Campaigners from the Stop Deportation Network and the International Federation of Iraqi Refugees are blockading Colnbrook detention centre, near Heathrow airport, to stop 45 Iraqi refugees being forcibly deported to Iraqi Kurdistan on a specially chartered flight. Six protesters have encased their arms in glass and plastic tubes and concrete blocks, blocking the entrance to Colnbrook and Harmondsworth detention centres. The coaches to carry deportees to the airport have not been able to leave.
Dashty Jamal, secretary of the International Federation of Iraqi Refugees (IFIR), said: "Deportations to Iraq are inhumane and must be stopped. They place people and their families in great danger. Many of those who have been sent back are forced to live in hiding to avoid persecution by the Kurdistan Regional Government. IFIR has received reports of deportees who have committed suicide, been kidnapped or killed in car bombs. Nobody should be sent back to Iraqi Kurdistan."
The flight is thought to be carrying approximately 60 refused Iraqi refugees, with around 45 of them currently held at Colnbrook. More people are held in Brook House detention centre, near Gatwick airport. Typical of Iraq mass deportation flights, the time, airline and departure airport are not disclosed by the Home Office.
If it went ahead, the flight will be the 9th mass deportation flight to Iraqi Kurdistan in the last 10 months. Iraqis are also deported individually or in groups of two or three on commercial flights such as Royal Jordanian.
A similar mass deportation flight to Iraq in March this year was met by campaigners with a similar blockade of Tinsley House detention centre at Gatwick airport.
One of the Stop Deportation Network said: "Deportation charter flights such as this one are fast becoming the government's favoured way to deport those who have fallen foul of its macabre immigration controls. Every deportation is a violation of people's right to freedom of movement but these charter flights are a particularly sordid way to do that. On top of the trauma and hardship caused by deportation, these charter flights further undermine the legal rights of the deportees whose lives are torn apart. Many deportees have not exhausted all legal avenues available to them and have not had access to adequate legal representation as the emphasis is on filling the flight and getting rid of them as soon as possible and outside the public gaze."
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Photos available on request.
1. Stop Deportation is a loose network of groups and individuals who campaign and take action against deportation, with a focus on mass deportation flights.
2. As the government seeks to increase the number and frequency of deportations, it has started to increasingly use specially chartered flights to deport as many as 80 people at a time. In 2008 alone, there were 66 such flights, deporting a total of 1,529 people.
3. Details, pictures and video of the Tinsley blockade on 17th March 2009
can be found at http://www.indymedia.org.uk/en/2009/03/424608.html
4. According to Home Office figures, 632 people have been forcibly deported to Iraqi Kurdistan between 2005 and 2008. The International Federation of Iraqi Refugees estimates that the figure, with the monthly charter flights deporting 50 Iraqis at a time since the beginning of 2009, currently stand at approximately 900.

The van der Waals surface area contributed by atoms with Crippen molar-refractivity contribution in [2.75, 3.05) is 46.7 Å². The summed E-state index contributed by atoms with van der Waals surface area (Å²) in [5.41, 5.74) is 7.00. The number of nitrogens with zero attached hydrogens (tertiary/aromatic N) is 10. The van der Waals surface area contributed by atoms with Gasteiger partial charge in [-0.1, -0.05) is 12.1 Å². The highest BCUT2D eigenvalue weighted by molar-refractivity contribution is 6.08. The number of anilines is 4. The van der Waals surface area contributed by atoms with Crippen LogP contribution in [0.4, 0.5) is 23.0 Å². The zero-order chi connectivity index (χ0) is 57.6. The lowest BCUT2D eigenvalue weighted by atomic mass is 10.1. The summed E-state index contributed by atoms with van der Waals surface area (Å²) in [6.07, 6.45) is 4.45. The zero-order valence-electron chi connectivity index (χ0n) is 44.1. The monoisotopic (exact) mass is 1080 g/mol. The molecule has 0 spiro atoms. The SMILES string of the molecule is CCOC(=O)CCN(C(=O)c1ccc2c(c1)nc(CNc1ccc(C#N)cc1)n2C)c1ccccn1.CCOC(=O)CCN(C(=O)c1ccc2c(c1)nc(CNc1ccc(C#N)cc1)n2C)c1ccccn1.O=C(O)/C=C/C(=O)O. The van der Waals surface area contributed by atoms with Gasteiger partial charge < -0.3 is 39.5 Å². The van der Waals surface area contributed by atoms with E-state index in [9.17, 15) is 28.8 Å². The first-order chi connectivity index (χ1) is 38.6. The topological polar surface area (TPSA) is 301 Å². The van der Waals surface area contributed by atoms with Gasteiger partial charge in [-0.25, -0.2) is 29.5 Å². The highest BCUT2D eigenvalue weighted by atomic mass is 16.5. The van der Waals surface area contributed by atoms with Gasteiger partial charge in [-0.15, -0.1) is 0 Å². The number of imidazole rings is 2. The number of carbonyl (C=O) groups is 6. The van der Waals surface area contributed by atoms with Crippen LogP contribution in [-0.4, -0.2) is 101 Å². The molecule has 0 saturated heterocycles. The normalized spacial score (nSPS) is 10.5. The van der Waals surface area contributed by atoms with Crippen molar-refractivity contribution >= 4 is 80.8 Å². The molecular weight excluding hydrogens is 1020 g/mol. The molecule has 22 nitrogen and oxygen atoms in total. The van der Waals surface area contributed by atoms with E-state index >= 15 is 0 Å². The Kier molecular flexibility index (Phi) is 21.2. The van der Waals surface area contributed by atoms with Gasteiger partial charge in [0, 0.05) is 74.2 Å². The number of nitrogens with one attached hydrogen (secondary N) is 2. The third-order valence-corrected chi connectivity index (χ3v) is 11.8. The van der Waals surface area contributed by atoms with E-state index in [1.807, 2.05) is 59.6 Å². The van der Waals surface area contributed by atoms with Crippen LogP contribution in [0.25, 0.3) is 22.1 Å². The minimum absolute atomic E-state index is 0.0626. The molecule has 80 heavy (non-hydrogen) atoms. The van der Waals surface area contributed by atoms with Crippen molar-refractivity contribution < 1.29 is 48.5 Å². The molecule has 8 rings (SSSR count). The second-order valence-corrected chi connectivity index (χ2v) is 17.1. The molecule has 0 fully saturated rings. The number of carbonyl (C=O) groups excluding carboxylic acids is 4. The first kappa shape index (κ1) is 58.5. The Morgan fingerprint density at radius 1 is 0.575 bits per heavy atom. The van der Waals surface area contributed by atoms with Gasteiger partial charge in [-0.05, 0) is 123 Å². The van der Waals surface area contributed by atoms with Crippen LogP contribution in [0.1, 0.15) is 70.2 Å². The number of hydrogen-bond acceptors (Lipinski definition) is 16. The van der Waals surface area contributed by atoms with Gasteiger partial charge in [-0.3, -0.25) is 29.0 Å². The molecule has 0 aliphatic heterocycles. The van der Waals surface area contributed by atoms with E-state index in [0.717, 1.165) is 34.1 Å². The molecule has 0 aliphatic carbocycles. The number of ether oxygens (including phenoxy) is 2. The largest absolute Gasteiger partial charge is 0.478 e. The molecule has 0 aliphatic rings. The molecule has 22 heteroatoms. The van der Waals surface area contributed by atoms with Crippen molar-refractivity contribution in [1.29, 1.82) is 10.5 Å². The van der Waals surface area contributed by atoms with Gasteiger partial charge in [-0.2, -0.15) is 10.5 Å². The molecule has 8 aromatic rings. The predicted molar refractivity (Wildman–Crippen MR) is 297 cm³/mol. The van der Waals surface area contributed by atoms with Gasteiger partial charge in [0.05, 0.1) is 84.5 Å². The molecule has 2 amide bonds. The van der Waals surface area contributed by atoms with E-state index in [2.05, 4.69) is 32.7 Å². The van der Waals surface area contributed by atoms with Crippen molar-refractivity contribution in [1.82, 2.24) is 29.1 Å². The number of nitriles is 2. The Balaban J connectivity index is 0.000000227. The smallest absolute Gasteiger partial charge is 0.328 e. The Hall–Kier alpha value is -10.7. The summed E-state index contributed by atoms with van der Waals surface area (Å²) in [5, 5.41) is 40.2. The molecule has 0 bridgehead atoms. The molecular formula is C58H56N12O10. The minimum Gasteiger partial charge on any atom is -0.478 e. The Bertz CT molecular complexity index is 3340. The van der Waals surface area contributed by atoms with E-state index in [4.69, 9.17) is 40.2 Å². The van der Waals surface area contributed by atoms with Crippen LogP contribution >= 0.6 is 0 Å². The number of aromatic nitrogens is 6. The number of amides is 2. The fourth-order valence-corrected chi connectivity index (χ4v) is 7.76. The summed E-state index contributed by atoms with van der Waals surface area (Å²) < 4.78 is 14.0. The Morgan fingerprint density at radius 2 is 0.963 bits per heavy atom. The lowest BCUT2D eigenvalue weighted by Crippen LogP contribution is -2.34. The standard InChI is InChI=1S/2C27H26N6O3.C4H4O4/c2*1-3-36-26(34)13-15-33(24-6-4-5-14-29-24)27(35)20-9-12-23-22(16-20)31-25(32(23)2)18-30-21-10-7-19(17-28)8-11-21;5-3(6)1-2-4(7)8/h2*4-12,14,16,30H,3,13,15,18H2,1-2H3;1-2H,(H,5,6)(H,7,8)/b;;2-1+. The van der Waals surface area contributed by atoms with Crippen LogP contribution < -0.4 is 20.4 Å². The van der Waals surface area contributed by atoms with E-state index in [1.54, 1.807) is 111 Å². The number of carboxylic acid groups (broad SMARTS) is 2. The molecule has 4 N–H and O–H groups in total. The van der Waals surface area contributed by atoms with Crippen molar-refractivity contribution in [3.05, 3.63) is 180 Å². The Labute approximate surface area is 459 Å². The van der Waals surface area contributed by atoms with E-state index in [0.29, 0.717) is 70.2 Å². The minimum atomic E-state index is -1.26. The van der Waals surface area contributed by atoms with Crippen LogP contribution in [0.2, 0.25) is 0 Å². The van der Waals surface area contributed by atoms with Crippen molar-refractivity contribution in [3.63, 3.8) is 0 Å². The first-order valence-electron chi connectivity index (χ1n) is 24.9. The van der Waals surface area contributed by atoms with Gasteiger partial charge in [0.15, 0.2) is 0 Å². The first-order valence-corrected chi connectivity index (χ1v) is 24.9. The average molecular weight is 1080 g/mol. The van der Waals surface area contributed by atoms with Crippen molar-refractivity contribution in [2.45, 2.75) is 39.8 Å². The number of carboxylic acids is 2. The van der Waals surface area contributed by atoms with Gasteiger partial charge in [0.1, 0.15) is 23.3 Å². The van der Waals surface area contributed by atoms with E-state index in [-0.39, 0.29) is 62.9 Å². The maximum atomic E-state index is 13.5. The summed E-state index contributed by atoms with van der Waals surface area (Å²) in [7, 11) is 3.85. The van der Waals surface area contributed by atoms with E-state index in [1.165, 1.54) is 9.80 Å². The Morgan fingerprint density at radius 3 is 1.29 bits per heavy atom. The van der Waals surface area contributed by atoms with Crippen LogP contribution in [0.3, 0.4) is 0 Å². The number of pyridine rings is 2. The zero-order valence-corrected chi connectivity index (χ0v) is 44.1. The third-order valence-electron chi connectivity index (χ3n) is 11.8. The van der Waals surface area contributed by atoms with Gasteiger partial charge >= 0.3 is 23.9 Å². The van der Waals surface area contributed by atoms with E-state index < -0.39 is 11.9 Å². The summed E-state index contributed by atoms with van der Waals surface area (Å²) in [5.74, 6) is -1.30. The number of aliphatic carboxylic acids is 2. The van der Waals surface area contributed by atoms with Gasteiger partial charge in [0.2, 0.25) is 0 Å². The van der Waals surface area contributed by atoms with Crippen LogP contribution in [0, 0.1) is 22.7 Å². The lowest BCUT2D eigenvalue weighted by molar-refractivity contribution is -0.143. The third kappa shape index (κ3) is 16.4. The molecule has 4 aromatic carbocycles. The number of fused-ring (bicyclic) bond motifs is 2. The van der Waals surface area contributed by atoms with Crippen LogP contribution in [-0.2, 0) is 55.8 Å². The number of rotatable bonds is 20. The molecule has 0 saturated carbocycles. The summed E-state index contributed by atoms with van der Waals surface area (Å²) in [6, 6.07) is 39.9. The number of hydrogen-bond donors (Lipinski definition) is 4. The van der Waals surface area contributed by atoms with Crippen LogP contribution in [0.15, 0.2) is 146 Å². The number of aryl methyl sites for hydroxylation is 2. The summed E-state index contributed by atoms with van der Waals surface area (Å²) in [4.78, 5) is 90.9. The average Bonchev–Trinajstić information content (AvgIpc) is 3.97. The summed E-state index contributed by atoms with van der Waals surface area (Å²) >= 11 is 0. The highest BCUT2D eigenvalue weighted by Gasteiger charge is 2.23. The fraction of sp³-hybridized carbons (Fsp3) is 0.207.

5. Deportation charter flights limit refugees‚ access to due legal process. The UK Border Agency's Enforcement Instructions and Guidance states that: "charter flights may be subject to different arrangements where it is considered appropriate because of the complexities, practicalities and costs of arranging an operation." Charter flight deportees are told that "removal will not necessarily be deferred in the event that a Judicial Review is lodged". The emphasis is on filling the flight rather than ensuring the appropriate legal avenues have been exhausted. In the case of Iraq charter flights, deportees and their representatives are not even told the date of the flight. On the day of the flight, they are woken up early in the morning and forced to switch off their phones so they are unable to instruct their solicitors to submit last-minute appeals.
6. Many of those deported had fled the KRG authorities, to whose mercy they are being sent back. Last month, a report by Amnesty International revealed "a pattern of abuses" committed by KRG security forces. A 2007 report by Human Rights Watch similarly revealed that KRG security forces "routinely torture and deny basic due-process rights to detainees." The Amnesty International report, 'Hope and Fear', is available at
http://www.amnesty.org.uk/news_details.asp?NewsID=18152. The Human Rights
Watch report, 'Caught in the Whirlwind', is available at
7. To operate a charter flight, the Home Office contracts a range of private companies. Airlines that are known to have been used include Hamburg International and Czech Airlines. Bus companies to drive people from detention to the airport have included WH Tours and Woodcock coaches. Private security companies used to escort deportees include Group 4 Securicor and SERCO.
8. Standard practice on charter flights, confirmed by people who have been deported, is for each deportee to be shadowed by at least two security guards, handcuffed and forced onto the plane under the threat of violence. Any disobedience or attempt to resist has been met with disproportionate force to 'restrain' the deportees. A mass deportation flight to Iraqi Kurdistan in September 2008 saw deportees who tried to leave the plane beaten by the security guards, with one man's head hit against a window of the plane smashing it. The flight was cancelled.
9. For more details on Iraq deportation charter flights, see:
All 6 arrested were released on unconditional bail.